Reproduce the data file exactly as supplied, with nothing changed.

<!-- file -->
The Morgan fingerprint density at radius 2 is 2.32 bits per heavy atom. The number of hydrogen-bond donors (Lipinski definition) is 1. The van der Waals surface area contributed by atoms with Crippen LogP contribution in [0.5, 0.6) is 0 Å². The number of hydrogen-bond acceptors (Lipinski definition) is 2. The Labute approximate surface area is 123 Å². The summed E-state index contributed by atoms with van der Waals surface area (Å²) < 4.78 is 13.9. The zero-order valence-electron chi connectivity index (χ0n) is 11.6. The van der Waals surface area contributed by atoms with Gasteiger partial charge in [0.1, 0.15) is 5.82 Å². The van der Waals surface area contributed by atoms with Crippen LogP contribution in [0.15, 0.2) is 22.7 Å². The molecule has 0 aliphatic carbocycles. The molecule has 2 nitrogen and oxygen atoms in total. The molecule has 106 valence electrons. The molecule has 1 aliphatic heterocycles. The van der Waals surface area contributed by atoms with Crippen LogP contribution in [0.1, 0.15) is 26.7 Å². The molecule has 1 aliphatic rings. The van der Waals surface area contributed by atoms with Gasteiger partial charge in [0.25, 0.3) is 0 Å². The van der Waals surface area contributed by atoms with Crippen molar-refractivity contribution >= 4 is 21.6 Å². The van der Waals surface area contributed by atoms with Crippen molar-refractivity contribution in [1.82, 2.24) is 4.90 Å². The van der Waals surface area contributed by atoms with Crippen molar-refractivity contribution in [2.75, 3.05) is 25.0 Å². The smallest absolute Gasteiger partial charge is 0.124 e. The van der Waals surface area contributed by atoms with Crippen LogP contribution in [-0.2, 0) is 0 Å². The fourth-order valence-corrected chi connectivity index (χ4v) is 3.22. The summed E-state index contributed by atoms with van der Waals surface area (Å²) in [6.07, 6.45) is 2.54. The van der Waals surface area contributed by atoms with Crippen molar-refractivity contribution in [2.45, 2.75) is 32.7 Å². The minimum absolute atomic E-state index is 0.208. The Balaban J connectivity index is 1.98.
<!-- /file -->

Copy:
The Morgan fingerprint density at radius 2 is 2.32 bits per heavy atom. The number of hydrogen-bond donors (Lipinski definition) is 1. The van der Waals surface area contributed by atoms with Crippen LogP contribution in [0.5, 0.6) is 0 Å². The number of hydrogen-bond acceptors (Lipinski definition) is 2. The Labute approximate surface area is 123 Å². The summed E-state index contributed by atoms with van der Waals surface area (Å²) < 4.78 is 13.9. The zero-order valence-electron chi connectivity index (χ0n) is 11.6. The van der Waals surface area contributed by atoms with Gasteiger partial charge in [0.1, 0.15) is 5.82 Å². The van der Waals surface area contributed by atoms with Crippen LogP contribution in [0.15, 0.2) is 22.7 Å². The molecule has 0 aliphatic carbocycles. The molecule has 2 nitrogen and oxygen atoms in total. The molecule has 106 valence electrons. The molecule has 1 aliphatic heterocycles. The van der Waals surface area contributed by atoms with Crippen LogP contribution in [0.1, 0.15) is 26.7 Å². The molecule has 1 aliphatic rings. The van der Waals surface area contributed by atoms with Gasteiger partial charge in [0.25, 0.3) is 0 Å². The van der Waals surface area contributed by atoms with Crippen molar-refractivity contribution >= 4 is 21.6 Å². The van der Waals surface area contributed by atoms with Crippen molar-refractivity contribution in [1.82, 2.24) is 4.90 Å². The van der Waals surface area contributed by atoms with Crippen molar-refractivity contribution in [2.75, 3.05) is 25.0 Å². The smallest absolute Gasteiger partial charge is 0.124 e. The van der Waals surface area contributed by atoms with Crippen LogP contribution in [-0.2, 0) is 0 Å². The fourth-order valence-corrected chi connectivity index (χ4v) is 3.22. The summed E-state index contributed by atoms with van der Waals surface area (Å²) in [6.07, 6.45) is 2.54. The van der Waals surface area contributed by atoms with Crippen molar-refractivity contribution in [2.45, 2.75) is 32.7 Å². The minimum absolute atomic E-state index is 0.208. The Balaban J connectivity index is 1.98.